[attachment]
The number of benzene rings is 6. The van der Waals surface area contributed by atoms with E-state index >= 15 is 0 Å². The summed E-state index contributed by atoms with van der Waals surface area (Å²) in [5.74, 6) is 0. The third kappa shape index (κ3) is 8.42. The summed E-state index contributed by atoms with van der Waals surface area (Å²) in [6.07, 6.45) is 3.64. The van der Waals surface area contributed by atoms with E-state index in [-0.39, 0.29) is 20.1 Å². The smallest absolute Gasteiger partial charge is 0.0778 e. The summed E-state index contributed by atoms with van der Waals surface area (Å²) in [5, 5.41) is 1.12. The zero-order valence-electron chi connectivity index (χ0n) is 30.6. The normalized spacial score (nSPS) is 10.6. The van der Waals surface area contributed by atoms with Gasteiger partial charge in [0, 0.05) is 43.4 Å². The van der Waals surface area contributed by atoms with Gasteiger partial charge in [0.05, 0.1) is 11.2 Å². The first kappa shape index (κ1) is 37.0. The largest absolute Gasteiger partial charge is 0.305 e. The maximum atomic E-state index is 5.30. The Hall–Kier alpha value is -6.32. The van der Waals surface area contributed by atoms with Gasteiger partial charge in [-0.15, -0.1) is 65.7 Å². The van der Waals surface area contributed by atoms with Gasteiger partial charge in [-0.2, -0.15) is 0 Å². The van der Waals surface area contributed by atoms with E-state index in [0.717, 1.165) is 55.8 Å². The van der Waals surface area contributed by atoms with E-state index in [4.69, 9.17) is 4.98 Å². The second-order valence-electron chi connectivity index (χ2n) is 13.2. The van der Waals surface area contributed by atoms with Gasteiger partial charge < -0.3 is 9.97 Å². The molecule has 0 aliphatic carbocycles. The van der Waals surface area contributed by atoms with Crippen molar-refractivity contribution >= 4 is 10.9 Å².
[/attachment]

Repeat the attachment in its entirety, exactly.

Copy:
The number of benzene rings is 6. The van der Waals surface area contributed by atoms with E-state index >= 15 is 0 Å². The summed E-state index contributed by atoms with van der Waals surface area (Å²) in [5.74, 6) is 0. The third kappa shape index (κ3) is 8.42. The summed E-state index contributed by atoms with van der Waals surface area (Å²) in [6.07, 6.45) is 3.64. The van der Waals surface area contributed by atoms with E-state index in [-0.39, 0.29) is 20.1 Å². The smallest absolute Gasteiger partial charge is 0.0778 e. The summed E-state index contributed by atoms with van der Waals surface area (Å²) in [5, 5.41) is 1.12. The zero-order valence-electron chi connectivity index (χ0n) is 30.6. The normalized spacial score (nSPS) is 10.6. The van der Waals surface area contributed by atoms with Gasteiger partial charge in [0, 0.05) is 43.4 Å². The van der Waals surface area contributed by atoms with Gasteiger partial charge in [0.05, 0.1) is 11.2 Å². The first kappa shape index (κ1) is 37.0. The largest absolute Gasteiger partial charge is 0.305 e. The maximum atomic E-state index is 5.30. The Hall–Kier alpha value is -6.32. The van der Waals surface area contributed by atoms with Gasteiger partial charge in [-0.15, -0.1) is 65.7 Å². The van der Waals surface area contributed by atoms with Gasteiger partial charge in [-0.2, -0.15) is 0 Å². The van der Waals surface area contributed by atoms with E-state index in [0.717, 1.165) is 55.8 Å². The van der Waals surface area contributed by atoms with E-state index in [4.69, 9.17) is 4.98 Å². The second-order valence-electron chi connectivity index (χ2n) is 13.2. The van der Waals surface area contributed by atoms with Gasteiger partial charge < -0.3 is 9.97 Å². The molecule has 0 aliphatic carbocycles. The van der Waals surface area contributed by atoms with Crippen molar-refractivity contribution >= 4 is 10.9 Å².